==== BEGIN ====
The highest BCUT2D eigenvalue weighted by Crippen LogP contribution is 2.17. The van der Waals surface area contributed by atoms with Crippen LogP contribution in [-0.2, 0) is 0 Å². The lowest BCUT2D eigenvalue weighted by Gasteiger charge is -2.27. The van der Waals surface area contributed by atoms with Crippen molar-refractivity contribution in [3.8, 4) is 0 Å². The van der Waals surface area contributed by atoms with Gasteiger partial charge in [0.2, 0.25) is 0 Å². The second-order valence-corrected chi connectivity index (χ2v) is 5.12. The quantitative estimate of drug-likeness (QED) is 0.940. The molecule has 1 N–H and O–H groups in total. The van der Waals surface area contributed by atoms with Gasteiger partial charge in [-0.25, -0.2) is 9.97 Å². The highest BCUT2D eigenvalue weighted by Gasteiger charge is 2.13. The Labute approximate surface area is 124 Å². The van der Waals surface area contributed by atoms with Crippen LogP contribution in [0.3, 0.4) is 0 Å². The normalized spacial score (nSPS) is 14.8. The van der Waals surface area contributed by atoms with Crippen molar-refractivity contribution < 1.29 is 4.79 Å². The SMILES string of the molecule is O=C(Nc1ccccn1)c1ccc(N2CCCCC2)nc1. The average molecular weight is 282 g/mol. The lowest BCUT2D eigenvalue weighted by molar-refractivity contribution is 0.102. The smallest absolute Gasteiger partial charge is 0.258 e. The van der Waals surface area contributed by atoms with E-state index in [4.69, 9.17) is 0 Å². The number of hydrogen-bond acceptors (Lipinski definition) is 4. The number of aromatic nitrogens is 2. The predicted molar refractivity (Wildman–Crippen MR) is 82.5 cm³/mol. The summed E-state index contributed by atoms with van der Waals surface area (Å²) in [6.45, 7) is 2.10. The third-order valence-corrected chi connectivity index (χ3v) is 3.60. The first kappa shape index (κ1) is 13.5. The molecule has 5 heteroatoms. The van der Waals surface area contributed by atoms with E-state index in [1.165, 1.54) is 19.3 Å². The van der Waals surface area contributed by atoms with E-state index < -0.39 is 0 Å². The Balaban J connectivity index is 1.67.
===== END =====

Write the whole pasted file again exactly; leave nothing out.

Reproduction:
The highest BCUT2D eigenvalue weighted by Crippen LogP contribution is 2.17. The van der Waals surface area contributed by atoms with Crippen LogP contribution in [-0.2, 0) is 0 Å². The lowest BCUT2D eigenvalue weighted by Gasteiger charge is -2.27. The van der Waals surface area contributed by atoms with Crippen molar-refractivity contribution in [3.8, 4) is 0 Å². The van der Waals surface area contributed by atoms with Gasteiger partial charge in [0.2, 0.25) is 0 Å². The second-order valence-corrected chi connectivity index (χ2v) is 5.12. The quantitative estimate of drug-likeness (QED) is 0.940. The molecule has 1 N–H and O–H groups in total. The van der Waals surface area contributed by atoms with Gasteiger partial charge in [-0.25, -0.2) is 9.97 Å². The highest BCUT2D eigenvalue weighted by Gasteiger charge is 2.13. The Labute approximate surface area is 124 Å². The van der Waals surface area contributed by atoms with Crippen LogP contribution in [0.3, 0.4) is 0 Å². The normalized spacial score (nSPS) is 14.8. The van der Waals surface area contributed by atoms with Crippen molar-refractivity contribution < 1.29 is 4.79 Å². The SMILES string of the molecule is O=C(Nc1ccccn1)c1ccc(N2CCCCC2)nc1. The average molecular weight is 282 g/mol. The lowest BCUT2D eigenvalue weighted by molar-refractivity contribution is 0.102. The smallest absolute Gasteiger partial charge is 0.258 e. The van der Waals surface area contributed by atoms with E-state index in [4.69, 9.17) is 0 Å². The number of hydrogen-bond acceptors (Lipinski definition) is 4. The number of aromatic nitrogens is 2. The predicted molar refractivity (Wildman–Crippen MR) is 82.5 cm³/mol. The summed E-state index contributed by atoms with van der Waals surface area (Å²) in [6.45, 7) is 2.10. The third-order valence-corrected chi connectivity index (χ3v) is 3.60. The first kappa shape index (κ1) is 13.5. The molecule has 5 heteroatoms. The van der Waals surface area contributed by atoms with E-state index in [1.165, 1.54) is 19.3 Å². The van der Waals surface area contributed by atoms with E-state index < -0.39 is 0 Å². The Balaban J connectivity index is 1.67.